How To Peel Sweet Potatoes Without A Peeler?

Although the skin of the vegetable is where most of the best nutrients are stored, in many cases a vegetable must be peeled before it is eaten. The best way to do this, of course, is with a vegetable peeler – but what do you do if you don’t have one in the drawer?

Vegetable peelers are great in that they remove the skin whilst leaving as much of the useful flesh as possible. You can however, with a little practice, get equally good results with your sweet potatoes even without using a peeler.

How to peel sweet potatoes without a peeler? It must be possible, right? Let’s look into the different ways!

Peeling Yams Without A Peeler

peeling sweet potatoes without a peeler

1. Peeling with a knife

  • Make sure you have a sharp knife, as a blunt one will just tear and hack at the potato.
  • Take the potato in your non dominant hand.
  • With the knife in your dominant hand, peel away from you, removing the skin in long movements.
  • Try to peel off just the skin, leaving most of the flesh intact.

2. Peeling with hot water

  • Using a sharp knife, cut a shallow horizontal line around the middle of each potato without cutting too deep.
  • Place the potatoes into a pan of boiling water and cook as you would cook a sweet potato.
  • Once they’re soft enough for a fork to slide into the flesh, drain them and transfer them to a bowl of ice cold water.
  • Rub the surface of the potato, and the skins should fall off easily.

Here’s a video for this one so you can get the idea:

3. Baking to remove skin

  • Poke holes in the sweet potatoes with a fork.
  • Bake them in a pre heated oven, at 425 degrees until they’re very tender (this should take about 45 minutes).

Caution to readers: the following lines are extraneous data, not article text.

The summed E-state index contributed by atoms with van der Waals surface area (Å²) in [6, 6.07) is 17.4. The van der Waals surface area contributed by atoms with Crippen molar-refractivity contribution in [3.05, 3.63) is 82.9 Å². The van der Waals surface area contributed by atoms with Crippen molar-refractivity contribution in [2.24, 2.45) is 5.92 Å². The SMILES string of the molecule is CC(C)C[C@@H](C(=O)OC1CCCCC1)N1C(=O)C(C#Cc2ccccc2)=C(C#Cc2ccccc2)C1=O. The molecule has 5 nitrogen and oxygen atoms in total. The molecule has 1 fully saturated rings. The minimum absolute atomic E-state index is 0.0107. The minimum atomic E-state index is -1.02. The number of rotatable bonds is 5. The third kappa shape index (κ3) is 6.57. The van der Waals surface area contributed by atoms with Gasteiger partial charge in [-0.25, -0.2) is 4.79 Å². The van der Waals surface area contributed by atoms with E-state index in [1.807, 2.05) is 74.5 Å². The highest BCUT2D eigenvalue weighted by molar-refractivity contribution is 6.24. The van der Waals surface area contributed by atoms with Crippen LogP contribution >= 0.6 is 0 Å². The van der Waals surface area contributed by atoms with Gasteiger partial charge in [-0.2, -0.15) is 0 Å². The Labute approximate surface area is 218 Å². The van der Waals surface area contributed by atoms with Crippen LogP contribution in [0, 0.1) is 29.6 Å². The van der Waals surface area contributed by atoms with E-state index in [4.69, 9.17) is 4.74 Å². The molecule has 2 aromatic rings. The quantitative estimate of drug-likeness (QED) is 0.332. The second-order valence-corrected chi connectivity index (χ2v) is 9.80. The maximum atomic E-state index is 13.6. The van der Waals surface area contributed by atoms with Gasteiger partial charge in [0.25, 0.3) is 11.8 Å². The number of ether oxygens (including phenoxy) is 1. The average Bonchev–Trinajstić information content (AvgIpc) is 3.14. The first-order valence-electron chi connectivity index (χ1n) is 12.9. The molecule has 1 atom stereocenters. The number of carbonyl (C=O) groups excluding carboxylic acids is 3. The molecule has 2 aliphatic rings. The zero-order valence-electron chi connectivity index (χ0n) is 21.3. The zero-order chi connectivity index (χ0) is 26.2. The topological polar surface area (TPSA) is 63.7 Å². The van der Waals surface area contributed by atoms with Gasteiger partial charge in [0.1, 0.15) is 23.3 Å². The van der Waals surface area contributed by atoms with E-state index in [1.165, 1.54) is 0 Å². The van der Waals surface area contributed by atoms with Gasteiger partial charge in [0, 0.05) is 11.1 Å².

• Remove from the oven and allow to cool enough to handle.
  • Peel the skin off the potatoes. It will just slip right off!

Health Benefits Of Sweet Potatoes

Sweet potatoes are very high in fibre, complex carbohydrates, and beta-carotene, a source of Vitamin A. They are also good sources of other minerals such as Potassium and Manganese.

While a lot of these good things are readily available in the flesh of the potato, you will lose a lot of the good stuff if you always remove the skin!

When cooked correctly, even the skin of this wonderful versatile vegetable can be delicious, so make sure you have a go at using the skin too – just scrub it well before you use it, to remove any residual mud, parasites or pesticides.

What Is Good About The Sweet Potato’s Skin?

As with ordinary potatoes, the majority of the nutrients to be found in a sweet potato are stored in the skin. There is a great deal you can do with the skin of your sweet potato – you don’t automatically have to peel it off and throw it away!

  • Bake the peels with a little oil and salt until they are crispy, then nibble on them like crisps.
  • Leave the skins on and eat as you would a baked potato.
  • Don’t peel the sweet potato for fries, as the peel adds a little extra crunch as well as those other nutrients.

Final Words

If your peeler has lost itself down the back of the cooker, or if you’ve just moved house and can’t find your peeler, or you are cooking in a strange kitchen that doesn’t actually have a peeler, don’t fret.

You don’t have to resort to traditional methods, or give up your dinner plans and get a takeaway – there are many different ways you can peel a sweet potato without a peeler.

Or go natural, forget the peeling altogether, and then you can enjoy the health benefits of the whole tuber! Just make sure they haven’t turned brown and you’ll be alright.

1 thought on “How To Peel Sweet Potatoes Without A Peeler?”

Leave a Comment

This site uses Akismet to reduce spam. Learn how your comment data is processed.

Farm & Animals

6043 S Drexel Ave
Chicago, IL 60637

Amazon Disclaimer

Farm & Animals is a participant in the Amazon Services LLC Associates Program, an affiliate advertising program designed to provide a means for sites to earn advertising fees by advertising and linking to


Farm & Animals do not intend to provide veterinary advice. We try to help farmers better understand their animals; however, the content on this blog is not a substitute for veterinary guidance. For more information, please read our PRIVACY POLICY.